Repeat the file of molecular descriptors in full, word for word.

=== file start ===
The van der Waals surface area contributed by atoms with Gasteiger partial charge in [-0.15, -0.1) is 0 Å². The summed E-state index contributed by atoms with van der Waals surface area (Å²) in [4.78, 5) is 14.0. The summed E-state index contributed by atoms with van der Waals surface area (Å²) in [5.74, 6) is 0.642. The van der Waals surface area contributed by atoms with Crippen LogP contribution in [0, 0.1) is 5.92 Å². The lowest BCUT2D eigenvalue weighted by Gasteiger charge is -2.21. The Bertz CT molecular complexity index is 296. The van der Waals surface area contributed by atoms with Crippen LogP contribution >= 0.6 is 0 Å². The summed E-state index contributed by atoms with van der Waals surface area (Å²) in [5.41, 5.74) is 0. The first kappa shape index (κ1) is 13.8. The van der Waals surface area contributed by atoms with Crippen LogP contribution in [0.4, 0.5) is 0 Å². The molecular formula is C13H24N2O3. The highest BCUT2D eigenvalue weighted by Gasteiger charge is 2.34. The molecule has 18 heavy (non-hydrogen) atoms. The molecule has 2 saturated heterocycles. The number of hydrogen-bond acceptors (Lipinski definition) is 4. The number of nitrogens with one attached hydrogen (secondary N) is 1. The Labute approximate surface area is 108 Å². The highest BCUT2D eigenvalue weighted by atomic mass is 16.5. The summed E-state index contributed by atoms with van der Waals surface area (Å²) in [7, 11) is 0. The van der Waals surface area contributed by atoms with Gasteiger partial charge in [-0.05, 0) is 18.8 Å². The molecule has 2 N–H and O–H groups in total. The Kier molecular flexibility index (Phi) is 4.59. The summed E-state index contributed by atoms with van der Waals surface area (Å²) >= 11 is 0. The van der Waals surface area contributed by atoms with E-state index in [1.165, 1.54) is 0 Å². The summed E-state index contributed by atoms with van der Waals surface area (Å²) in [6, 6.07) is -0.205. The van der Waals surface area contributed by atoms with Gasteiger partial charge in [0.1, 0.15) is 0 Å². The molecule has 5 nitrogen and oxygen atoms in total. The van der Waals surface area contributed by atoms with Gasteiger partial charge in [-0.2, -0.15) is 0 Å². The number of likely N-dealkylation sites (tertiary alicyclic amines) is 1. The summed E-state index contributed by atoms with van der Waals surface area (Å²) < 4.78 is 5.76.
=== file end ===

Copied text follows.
The van der Waals surface area contributed by atoms with Gasteiger partial charge in [-0.15, -0.1) is 0 Å². The summed E-state index contributed by atoms with van der Waals surface area (Å²) in [4.78, 5) is 14.0. The summed E-state index contributed by atoms with van der Waals surface area (Å²) in [5.74, 6) is 0.642. The van der Waals surface area contributed by atoms with Crippen LogP contribution in [0, 0.1) is 5.92 Å². The lowest BCUT2D eigenvalue weighted by Gasteiger charge is -2.21. The Bertz CT molecular complexity index is 296. The van der Waals surface area contributed by atoms with Crippen LogP contribution >= 0.6 is 0 Å². The summed E-state index contributed by atoms with van der Waals surface area (Å²) in [5.41, 5.74) is 0. The first kappa shape index (κ1) is 13.8. The van der Waals surface area contributed by atoms with Crippen LogP contribution in [0.4, 0.5) is 0 Å². The molecular formula is C13H24N2O3. The highest BCUT2D eigenvalue weighted by Gasteiger charge is 2.34. The molecule has 18 heavy (non-hydrogen) atoms. The molecule has 2 saturated heterocycles. The number of hydrogen-bond acceptors (Lipinski definition) is 4. The number of nitrogens with one attached hydrogen (secondary N) is 1. The Labute approximate surface area is 108 Å². The highest BCUT2D eigenvalue weighted by atomic mass is 16.5. The summed E-state index contributed by atoms with van der Waals surface area (Å²) in [7, 11) is 0. The van der Waals surface area contributed by atoms with Gasteiger partial charge in [-0.05, 0) is 18.8 Å². The molecule has 2 N–H and O–H groups in total. The Kier molecular flexibility index (Phi) is 4.59. The summed E-state index contributed by atoms with van der Waals surface area (Å²) >= 11 is 0. The van der Waals surface area contributed by atoms with E-state index in [1.165, 1.54) is 0 Å². The summed E-state index contributed by atoms with van der Waals surface area (Å²) in [6, 6.07) is -0.205. The van der Waals surface area contributed by atoms with Gasteiger partial charge in [0.1, 0.15) is 0 Å². The molecule has 5 nitrogen and oxygen atoms in total. The van der Waals surface area contributed by atoms with Gasteiger partial charge in [-0.2, -0.15) is 0 Å². The number of likely N-dealkylation sites (tertiary alicyclic amines) is 1. The summed E-state index contributed by atoms with van der Waals surface area (Å²) < 4.78 is 5.76.